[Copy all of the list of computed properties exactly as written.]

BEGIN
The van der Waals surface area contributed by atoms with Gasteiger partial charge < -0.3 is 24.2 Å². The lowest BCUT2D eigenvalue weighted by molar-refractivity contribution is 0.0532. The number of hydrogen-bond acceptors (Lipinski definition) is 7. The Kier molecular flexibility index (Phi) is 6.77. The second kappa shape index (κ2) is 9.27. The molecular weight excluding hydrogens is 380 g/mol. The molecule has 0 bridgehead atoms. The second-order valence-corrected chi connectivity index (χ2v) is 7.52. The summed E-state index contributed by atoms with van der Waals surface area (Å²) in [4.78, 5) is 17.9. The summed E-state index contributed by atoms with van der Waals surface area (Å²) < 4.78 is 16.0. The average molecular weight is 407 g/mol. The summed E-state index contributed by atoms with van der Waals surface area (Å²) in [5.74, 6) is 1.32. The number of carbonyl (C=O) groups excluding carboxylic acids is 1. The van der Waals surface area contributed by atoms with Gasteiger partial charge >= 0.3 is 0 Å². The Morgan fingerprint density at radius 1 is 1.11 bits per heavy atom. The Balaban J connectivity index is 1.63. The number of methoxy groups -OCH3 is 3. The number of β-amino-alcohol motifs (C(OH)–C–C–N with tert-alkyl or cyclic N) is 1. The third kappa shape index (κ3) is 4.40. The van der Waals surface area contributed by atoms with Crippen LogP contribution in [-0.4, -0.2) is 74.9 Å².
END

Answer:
The van der Waals surface area contributed by atoms with Gasteiger partial charge < -0.3 is 24.2 Å². The lowest BCUT2D eigenvalue weighted by molar-refractivity contribution is 0.0532. The number of hydrogen-bond acceptors (Lipinski definition) is 7. The Kier molecular flexibility index (Phi) is 6.77. The second kappa shape index (κ2) is 9.27. The molecular weight excluding hydrogens is 380 g/mol. The molecule has 0 bridgehead atoms. The second-order valence-corrected chi connectivity index (χ2v) is 7.52. The summed E-state index contributed by atoms with van der Waals surface area (Å²) in [4.78, 5) is 17.9. The summed E-state index contributed by atoms with van der Waals surface area (Å²) < 4.78 is 16.0. The average molecular weight is 407 g/mol. The summed E-state index contributed by atoms with van der Waals surface area (Å²) in [5.74, 6) is 1.32. The number of carbonyl (C=O) groups excluding carboxylic acids is 1. The van der Waals surface area contributed by atoms with Gasteiger partial charge >= 0.3 is 0 Å². The Morgan fingerprint density at radius 1 is 1.11 bits per heavy atom. The Balaban J connectivity index is 1.63. The number of methoxy groups -OCH3 is 3. The number of β-amino-alcohol motifs (C(OH)–C–C–N with tert-alkyl or cyclic N) is 1. The third kappa shape index (κ3) is 4.40. The van der Waals surface area contributed by atoms with Crippen LogP contribution in [-0.4, -0.2) is 74.9 Å².